"If you're in New York and are buying a policy from a state that's much less expensive, your premiums would be higher anyway because of the higher cost of living and other costs," Matthews elaborates. For example, lower premiums in a state like Wyoming would also reflect state-mandated benefits and coverage, local competition, and provider treatment patterns that don't apply to New York.

However, the assumption that open borders would allow insurers in low-regulation, low-cost states to sell their less-expensive products in costlier high-regulation states at a competitive advantage over insurers already serving those markets is also questionable, Matthews maintains.[14] Since the passage of the ACA, which mandates what health insurance coverage must include, low-regulation, low-cost states are a thing of the past, he says, even if the problem of contracting with far-flung provider networks could somehow be overcome.

Drug Prices/Medicare

Trump says he would let Medicare negotiate with drug makers to lower drug prices.[8] In 2003, the pharmaceutical industry convinced Republican legislators to forbid Medicare from negotiating drug prices when Congress enacted the law creating Part D drug plans.[32,33] Changing the law is strongly opposed by drug makers and the GOP. Republican thought leaders support market competition to drive down drug prices and seek to shrink the role of government, not greatly expand it.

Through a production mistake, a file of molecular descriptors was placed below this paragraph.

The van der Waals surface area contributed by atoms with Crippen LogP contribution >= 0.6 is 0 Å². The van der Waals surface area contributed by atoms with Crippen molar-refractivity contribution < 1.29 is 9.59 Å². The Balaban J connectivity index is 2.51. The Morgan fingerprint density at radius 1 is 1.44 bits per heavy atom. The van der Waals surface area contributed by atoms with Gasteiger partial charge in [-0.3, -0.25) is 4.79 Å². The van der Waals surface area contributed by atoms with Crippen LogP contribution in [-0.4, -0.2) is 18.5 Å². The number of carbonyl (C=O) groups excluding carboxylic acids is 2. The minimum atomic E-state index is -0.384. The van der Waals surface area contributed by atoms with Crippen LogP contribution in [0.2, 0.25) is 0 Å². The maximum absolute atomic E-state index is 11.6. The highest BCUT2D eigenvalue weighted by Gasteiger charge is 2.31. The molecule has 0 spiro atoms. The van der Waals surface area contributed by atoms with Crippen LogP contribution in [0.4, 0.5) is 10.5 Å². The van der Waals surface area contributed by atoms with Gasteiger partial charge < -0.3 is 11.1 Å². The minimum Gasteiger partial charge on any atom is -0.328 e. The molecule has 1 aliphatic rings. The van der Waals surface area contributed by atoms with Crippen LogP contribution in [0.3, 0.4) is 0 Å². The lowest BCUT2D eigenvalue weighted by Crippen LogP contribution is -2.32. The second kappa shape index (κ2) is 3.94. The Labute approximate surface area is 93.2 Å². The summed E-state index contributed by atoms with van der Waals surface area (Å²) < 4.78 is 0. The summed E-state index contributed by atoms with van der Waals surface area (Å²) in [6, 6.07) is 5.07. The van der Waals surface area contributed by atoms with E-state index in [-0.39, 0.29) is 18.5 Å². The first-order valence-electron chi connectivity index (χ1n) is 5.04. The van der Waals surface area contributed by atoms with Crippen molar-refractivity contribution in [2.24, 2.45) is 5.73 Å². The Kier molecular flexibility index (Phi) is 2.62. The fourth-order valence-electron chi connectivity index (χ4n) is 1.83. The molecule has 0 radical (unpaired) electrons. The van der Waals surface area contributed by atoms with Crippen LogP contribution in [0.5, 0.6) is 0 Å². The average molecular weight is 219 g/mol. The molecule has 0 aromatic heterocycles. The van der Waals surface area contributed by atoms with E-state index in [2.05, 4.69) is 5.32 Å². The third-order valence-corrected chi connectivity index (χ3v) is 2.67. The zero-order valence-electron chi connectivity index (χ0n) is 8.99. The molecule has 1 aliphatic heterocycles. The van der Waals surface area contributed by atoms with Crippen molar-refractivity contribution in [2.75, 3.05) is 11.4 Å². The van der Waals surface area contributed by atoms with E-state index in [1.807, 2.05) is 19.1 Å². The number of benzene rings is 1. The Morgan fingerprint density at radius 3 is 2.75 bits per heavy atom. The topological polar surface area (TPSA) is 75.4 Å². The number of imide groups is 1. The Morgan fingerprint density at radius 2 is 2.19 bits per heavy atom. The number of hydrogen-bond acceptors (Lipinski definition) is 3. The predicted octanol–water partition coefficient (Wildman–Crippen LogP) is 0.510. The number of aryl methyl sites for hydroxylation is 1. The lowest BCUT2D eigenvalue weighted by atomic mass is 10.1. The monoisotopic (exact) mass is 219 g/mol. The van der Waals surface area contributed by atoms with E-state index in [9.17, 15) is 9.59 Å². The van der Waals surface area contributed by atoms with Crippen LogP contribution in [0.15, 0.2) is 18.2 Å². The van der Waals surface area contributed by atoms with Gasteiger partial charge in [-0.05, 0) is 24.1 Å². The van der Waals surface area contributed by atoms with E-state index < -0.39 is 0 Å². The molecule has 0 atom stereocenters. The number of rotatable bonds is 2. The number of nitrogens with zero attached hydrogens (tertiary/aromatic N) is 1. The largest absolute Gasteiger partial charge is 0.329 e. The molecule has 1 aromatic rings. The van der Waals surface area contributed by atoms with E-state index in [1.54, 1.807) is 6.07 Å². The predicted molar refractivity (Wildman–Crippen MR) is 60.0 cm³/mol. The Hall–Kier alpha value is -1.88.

In addition, Trump would lower barriers to purchasing cheaper medications from other countries (proposed by Clinton and Sanders as well), drawing flak from the Right that he is not a true conservative, only masquerading as one.[8]